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Internet-Famous Atlanta Chef Bringing Egg Rolls Stuffed With Crab and Collards to Bucktown

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Darius Williams plans to open Soul Crab Chicago next week

Restaurant storefront with writing on the window.
Soul Crab is opening next week in Bucktown.
Ashok Selvam/Eater Chicago

Darius Williams, the chef/owner behind Soul Crabthe upcoming restaurant coming to Bucktown — has a simple reason why he created the eatery. He wanted a place where he could serve both quality crab and gooey macaroni and cheese. Williams plans to officially open Soul Crab Chicago on Friday, August 30 at 1904 N. Western Avenue, across the street from the CTA’s Western Blue Line stop.

The restaurant isn’t part of the Cajun seafood boil trend that’s swept through Chicago. Williams described Soul Crab as mixing together seafood with “soul food overtones.”

Williams is known on the Internet as “Darius Cooks,” building up a massive following with 143,000 YouTube subscribers. He’s written cookbooks while running two restaurants. He is a Chicago native who moved to Atlanta where he opened the original Soul Crab in December. For him, soul food’s origins run parallel to the cuisines of many American immigrants. It’s survival food.

“Growing up in Chicago, we’d go to the meat market and we’d ask for meat, but not by the pound,” Williams said. “It was by how much money we had, like $4 of chicken wings.”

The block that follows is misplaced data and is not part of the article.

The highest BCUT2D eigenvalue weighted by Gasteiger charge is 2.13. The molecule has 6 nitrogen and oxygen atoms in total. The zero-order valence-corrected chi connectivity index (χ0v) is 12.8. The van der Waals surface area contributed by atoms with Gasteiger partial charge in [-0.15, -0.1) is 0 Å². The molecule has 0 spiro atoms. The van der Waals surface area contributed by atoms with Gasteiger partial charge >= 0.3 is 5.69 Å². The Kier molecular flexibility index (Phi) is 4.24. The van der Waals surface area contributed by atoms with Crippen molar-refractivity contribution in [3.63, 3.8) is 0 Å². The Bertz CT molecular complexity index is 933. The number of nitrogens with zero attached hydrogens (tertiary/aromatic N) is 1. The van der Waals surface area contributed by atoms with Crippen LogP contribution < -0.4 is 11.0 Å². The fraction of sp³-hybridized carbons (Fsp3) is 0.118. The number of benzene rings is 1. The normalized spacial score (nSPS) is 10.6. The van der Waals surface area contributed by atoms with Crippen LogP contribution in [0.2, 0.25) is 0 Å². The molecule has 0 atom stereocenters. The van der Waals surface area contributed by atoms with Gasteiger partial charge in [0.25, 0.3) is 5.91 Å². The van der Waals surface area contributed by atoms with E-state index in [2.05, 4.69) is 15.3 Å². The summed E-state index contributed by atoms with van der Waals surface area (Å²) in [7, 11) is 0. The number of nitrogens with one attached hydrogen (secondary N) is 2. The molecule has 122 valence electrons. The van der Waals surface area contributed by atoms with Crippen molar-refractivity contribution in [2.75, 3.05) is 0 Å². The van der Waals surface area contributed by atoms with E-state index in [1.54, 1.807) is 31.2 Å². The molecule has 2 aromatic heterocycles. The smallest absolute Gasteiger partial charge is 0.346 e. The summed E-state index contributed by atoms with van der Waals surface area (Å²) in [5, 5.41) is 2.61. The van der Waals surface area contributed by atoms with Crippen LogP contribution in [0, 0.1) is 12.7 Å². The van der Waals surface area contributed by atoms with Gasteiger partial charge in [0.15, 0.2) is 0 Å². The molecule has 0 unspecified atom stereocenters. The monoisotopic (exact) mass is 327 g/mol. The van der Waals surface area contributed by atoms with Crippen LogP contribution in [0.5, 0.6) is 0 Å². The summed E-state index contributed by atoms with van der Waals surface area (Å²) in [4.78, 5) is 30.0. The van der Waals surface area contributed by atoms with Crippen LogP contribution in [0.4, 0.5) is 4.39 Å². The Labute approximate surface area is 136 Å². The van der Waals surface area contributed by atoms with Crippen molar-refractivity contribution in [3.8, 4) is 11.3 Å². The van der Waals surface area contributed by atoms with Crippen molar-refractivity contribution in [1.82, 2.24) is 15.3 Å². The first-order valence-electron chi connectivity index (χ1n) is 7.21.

Soul Crab Chicago IS Opening. Come, Let’s Take A Tour! ✊

Posted by Darius DariusCooks Williams on Monday, August 19, 2019

Soul Crab is a casual spot that will amp those recipes up. But it’s also meant to be a place where the food reminds Williams of his roots and how far he’s made it since. He and his team will serve Bahamas-style deep-fried lobster, buttermilk-battered catfish fingers, and a special egg roll. Williams stuffs a Chinese wonton wrapper with collard greens and crab meat. It’s served with a Thai dipping sauce. Other items include corn brushed with jerk butter and lemon-pepper wings. There’s also butter-pecan cornbread.

Then there’s the macaroni and cheese. Williams is diplomatic and doesn’t want to insult any of the Chicago restaurants that he grew up frequenting. But he maintained that his version elevates the game. He uses six cheeses and elbow pasta.

“It tastes like heaven,” Williams said. “It comes out piping-brown-hot and bubbly and creamy.”

Soul Crab’s got a full liquor license for cocktails like a frozen peach margarita with Hennessy whisky. It will also serve Kool-Aid, and customers will be able to order those drinks spiked. Desserts include salted-caramel banana pudding and red velvet skillet cake.

Williams called his late grandmother, Pamela Williams, his biggest culinary influence. He remembers watching her grandmother in the kitchen, taking mental notes on how she prepared southern-style food. She grew up in Louisville.

Soul Crab is an independent business venture. Williams doesn’t have a big investor backing him. Without the rabid support of his Internet fans, Williams said he wouldn’t be able to open in Bucktown. That’s an area devoid of many independent African-American restaurateurs. Soulé in West Town and Luella’s Gospel Bird could be the only prominent examples nearby.

“I could have never have done this if I wasn’t ‘Darius Cooks’,” Williams said.

Williams also wants to open a Chicago outlet of his other Atlanta restaurant, Greens And Gravy. But he’s adamant that he wants to open that restaurant on the South or West sides.

Soul Crab may open a little earlier than August 30. Stay tuned for more coverage in the coming days.

Soul Crab

1904 N. Western Avenue, Chicago, IL Visit Website

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